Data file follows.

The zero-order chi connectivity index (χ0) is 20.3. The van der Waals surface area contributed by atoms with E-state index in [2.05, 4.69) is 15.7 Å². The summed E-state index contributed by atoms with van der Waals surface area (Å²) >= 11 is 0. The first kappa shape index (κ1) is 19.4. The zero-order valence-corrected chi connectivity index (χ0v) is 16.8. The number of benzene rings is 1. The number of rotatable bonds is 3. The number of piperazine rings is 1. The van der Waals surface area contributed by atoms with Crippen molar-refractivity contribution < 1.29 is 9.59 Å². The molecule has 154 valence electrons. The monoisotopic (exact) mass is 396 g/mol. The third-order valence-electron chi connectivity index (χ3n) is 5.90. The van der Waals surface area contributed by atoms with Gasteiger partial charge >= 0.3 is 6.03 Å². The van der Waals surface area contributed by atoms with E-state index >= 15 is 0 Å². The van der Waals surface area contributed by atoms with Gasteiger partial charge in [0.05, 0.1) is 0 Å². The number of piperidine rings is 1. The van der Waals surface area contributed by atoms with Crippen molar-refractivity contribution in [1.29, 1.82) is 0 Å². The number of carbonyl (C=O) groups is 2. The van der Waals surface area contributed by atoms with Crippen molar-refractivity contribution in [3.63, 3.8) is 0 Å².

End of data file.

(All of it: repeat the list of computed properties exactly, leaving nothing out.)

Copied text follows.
The zero-order chi connectivity index (χ0) is 20.3. The van der Waals surface area contributed by atoms with E-state index in [2.05, 4.69) is 15.7 Å². The summed E-state index contributed by atoms with van der Waals surface area (Å²) >= 11 is 0. The first kappa shape index (κ1) is 19.4. The zero-order valence-corrected chi connectivity index (χ0v) is 16.8. The number of benzene rings is 1. The number of rotatable bonds is 3. The number of piperazine rings is 1. The van der Waals surface area contributed by atoms with Crippen molar-refractivity contribution < 1.29 is 9.59 Å². The molecule has 154 valence electrons. The monoisotopic (exact) mass is 396 g/mol. The third-order valence-electron chi connectivity index (χ3n) is 5.90. The van der Waals surface area contributed by atoms with Gasteiger partial charge >= 0.3 is 6.03 Å². The van der Waals surface area contributed by atoms with E-state index >= 15 is 0 Å². The van der Waals surface area contributed by atoms with Gasteiger partial charge in [0.05, 0.1) is 0 Å². The number of piperidine rings is 1. The van der Waals surface area contributed by atoms with Crippen molar-refractivity contribution in [1.29, 1.82) is 0 Å². The number of carbonyl (C=O) groups is 2. The van der Waals surface area contributed by atoms with Crippen molar-refractivity contribution in [3.63, 3.8) is 0 Å².